A year ago Will, our newest member of the household was five months old. He was wide-eyed and curious, attempting to turn the pages of his board books. In the next three months, we noticed gradual changes in Will which later became obvious signs of a severe neurological problem.
Over the last eight months, we have turned every stone, looked for every known condition that might lead us to a cause for Will’s symptoms. Will has symptoms of Leukodystrophy, a general diagnosis for a disease process in the white matter of his brain. He has central hypotonia, dystonia, is globally delayed, unable to speak, and a quadriplegic.
This year our ‘together baby’ should be tearing the paper off of every present under the tree, a real terror! He would likely have stripped off the ornaments and lights while I was busy tending to the other children. I wanted that so very much; the craziness of a larger than life toddler. I know that we don’t always get what we ask for; things don’t always turn out as we had planned. As magical as Christmas can be, it can also be a painful reminder of the journey we had in mind. I came across an important reminder of how holidays or other times of the year can trigger feelings of anxiety and depression. Though my feelings are mostly grief and anxiety; I have to be honest with myself and others and acknowledge that these reactions are very real and important to process properly. Take a look at the blog post by Jacqueline Bogg or this piece by M. Lin. Remember to be present with the feelings you encounter along your journey; it’s important to work on all of the pieces of you, especially the not so pretty pieces.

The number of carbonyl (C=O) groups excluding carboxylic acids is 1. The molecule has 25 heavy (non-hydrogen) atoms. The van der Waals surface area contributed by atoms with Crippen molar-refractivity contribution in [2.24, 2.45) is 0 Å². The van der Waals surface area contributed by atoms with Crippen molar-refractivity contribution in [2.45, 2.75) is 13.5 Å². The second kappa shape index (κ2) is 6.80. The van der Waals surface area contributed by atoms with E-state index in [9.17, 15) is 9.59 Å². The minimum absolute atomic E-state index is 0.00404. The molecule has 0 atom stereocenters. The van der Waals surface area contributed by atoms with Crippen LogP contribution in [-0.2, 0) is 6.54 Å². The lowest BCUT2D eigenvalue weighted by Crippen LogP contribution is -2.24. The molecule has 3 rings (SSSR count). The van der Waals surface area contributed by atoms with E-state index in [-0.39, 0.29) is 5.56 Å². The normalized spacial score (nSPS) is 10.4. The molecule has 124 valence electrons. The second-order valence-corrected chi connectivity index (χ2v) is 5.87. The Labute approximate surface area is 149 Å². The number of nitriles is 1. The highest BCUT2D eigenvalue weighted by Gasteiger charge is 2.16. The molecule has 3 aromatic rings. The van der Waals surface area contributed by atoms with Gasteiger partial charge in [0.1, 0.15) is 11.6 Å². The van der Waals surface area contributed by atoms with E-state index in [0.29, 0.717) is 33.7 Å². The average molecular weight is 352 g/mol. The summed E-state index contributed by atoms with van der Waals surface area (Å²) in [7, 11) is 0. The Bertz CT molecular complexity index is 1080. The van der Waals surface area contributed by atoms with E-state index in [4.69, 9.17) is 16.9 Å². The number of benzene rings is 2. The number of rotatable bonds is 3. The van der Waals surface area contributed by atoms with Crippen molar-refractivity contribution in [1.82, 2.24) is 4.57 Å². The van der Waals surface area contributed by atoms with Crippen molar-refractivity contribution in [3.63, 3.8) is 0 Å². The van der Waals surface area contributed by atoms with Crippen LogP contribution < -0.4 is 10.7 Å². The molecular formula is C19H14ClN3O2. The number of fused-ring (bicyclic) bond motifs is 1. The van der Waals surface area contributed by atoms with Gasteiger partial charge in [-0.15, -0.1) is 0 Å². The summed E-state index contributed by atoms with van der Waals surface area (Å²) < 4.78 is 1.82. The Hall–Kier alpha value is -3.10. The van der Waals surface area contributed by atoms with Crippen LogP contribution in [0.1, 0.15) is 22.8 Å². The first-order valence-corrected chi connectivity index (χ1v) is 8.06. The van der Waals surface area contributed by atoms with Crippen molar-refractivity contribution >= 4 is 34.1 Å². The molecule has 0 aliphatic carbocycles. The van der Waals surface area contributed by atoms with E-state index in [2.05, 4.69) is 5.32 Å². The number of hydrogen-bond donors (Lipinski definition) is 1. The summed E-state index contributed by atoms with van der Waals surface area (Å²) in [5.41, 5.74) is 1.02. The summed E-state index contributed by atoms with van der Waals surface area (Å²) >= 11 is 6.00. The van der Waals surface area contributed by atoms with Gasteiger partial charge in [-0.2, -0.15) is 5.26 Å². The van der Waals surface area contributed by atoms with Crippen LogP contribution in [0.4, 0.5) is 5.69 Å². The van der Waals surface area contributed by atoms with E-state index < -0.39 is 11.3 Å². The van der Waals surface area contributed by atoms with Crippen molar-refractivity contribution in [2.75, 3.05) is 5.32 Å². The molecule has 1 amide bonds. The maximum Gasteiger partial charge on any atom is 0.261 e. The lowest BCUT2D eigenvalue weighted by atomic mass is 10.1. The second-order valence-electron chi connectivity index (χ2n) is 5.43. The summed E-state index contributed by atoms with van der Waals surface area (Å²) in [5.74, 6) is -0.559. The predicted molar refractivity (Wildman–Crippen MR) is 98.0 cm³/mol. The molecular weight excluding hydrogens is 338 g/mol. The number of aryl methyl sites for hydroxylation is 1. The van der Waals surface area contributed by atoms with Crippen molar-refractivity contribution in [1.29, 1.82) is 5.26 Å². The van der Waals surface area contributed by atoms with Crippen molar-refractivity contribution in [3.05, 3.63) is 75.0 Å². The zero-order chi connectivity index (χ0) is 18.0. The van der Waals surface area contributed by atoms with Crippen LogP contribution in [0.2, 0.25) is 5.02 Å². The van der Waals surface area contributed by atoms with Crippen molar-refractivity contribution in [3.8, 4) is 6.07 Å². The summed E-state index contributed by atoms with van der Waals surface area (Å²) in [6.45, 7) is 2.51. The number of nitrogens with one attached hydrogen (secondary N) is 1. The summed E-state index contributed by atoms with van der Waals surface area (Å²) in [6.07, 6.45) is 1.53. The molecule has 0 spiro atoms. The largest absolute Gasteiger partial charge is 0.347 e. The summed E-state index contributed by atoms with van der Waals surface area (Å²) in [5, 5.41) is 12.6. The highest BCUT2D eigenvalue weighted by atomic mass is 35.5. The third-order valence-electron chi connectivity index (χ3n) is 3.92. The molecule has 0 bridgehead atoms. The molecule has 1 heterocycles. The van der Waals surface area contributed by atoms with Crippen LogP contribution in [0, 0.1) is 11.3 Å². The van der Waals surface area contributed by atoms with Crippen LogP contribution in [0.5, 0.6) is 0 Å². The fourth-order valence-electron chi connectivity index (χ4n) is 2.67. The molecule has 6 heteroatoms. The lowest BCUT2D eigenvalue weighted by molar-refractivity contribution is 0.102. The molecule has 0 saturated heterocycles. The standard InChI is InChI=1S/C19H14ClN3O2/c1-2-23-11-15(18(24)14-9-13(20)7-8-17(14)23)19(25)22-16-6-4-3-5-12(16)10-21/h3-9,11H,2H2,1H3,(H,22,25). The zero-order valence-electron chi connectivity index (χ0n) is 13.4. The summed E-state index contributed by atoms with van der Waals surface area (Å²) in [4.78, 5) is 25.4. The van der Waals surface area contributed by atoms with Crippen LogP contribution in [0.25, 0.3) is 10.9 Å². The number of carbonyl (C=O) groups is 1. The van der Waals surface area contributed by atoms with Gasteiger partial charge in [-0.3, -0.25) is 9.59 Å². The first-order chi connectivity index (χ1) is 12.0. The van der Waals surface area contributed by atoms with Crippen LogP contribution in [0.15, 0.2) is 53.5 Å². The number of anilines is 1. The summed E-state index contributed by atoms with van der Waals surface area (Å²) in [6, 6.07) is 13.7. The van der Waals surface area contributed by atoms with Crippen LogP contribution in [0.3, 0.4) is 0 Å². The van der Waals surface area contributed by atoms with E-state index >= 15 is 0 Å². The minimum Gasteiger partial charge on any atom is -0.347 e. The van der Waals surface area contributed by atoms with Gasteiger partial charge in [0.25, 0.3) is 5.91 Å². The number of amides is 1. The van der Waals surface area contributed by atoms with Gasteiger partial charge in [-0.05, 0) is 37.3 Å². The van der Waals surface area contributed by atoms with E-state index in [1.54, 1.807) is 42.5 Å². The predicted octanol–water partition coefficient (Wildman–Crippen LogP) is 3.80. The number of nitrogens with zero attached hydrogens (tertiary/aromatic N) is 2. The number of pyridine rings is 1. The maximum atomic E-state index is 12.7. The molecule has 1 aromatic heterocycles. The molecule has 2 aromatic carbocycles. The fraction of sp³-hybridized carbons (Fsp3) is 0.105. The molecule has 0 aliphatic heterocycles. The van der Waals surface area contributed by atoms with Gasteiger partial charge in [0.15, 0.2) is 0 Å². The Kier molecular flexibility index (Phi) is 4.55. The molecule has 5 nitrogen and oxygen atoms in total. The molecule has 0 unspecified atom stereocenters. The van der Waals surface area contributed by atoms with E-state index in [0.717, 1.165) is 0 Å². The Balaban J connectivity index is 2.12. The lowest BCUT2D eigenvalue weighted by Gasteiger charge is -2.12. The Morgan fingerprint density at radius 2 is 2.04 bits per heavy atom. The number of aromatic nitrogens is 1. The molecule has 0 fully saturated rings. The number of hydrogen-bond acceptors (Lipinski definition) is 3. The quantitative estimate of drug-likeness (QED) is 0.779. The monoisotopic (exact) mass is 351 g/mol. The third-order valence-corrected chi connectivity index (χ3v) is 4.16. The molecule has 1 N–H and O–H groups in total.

Will’s gift to me is bigger than the sadness and fear I feel about his condition. Though I cry most days leading up to events like Christmas, I have to remember that he has shown me much more than sadness in the last eight months of his neurological mystery. The community who support our family by giving the gift of time, phone calls, messages, and food has lifted our family along this journey. Because of Will we have better seen the beauty of others. Our children have learned compassion, patience, and empathy because of Will. The work that I call my own is part of my ‘iWill’ story. The beauty I see as a result of Will’s gift to others is the ‘WeWill’ mantra I write about. Self-care is the personal work I do to stay strong for Will. My infrequent opportunities to exercise or get my nails done are ‘iWill’ moments. The words I write to help me process and accept this new normal are my ‘iWill’ moments as well. What are your ‘iWill’ moments like? Do you take a moment to think about how self-care fills your own cup?
How lucky are we to have the chance to see the world through Will’s eyes? What does he experience as a little boy with so much love and activity around him?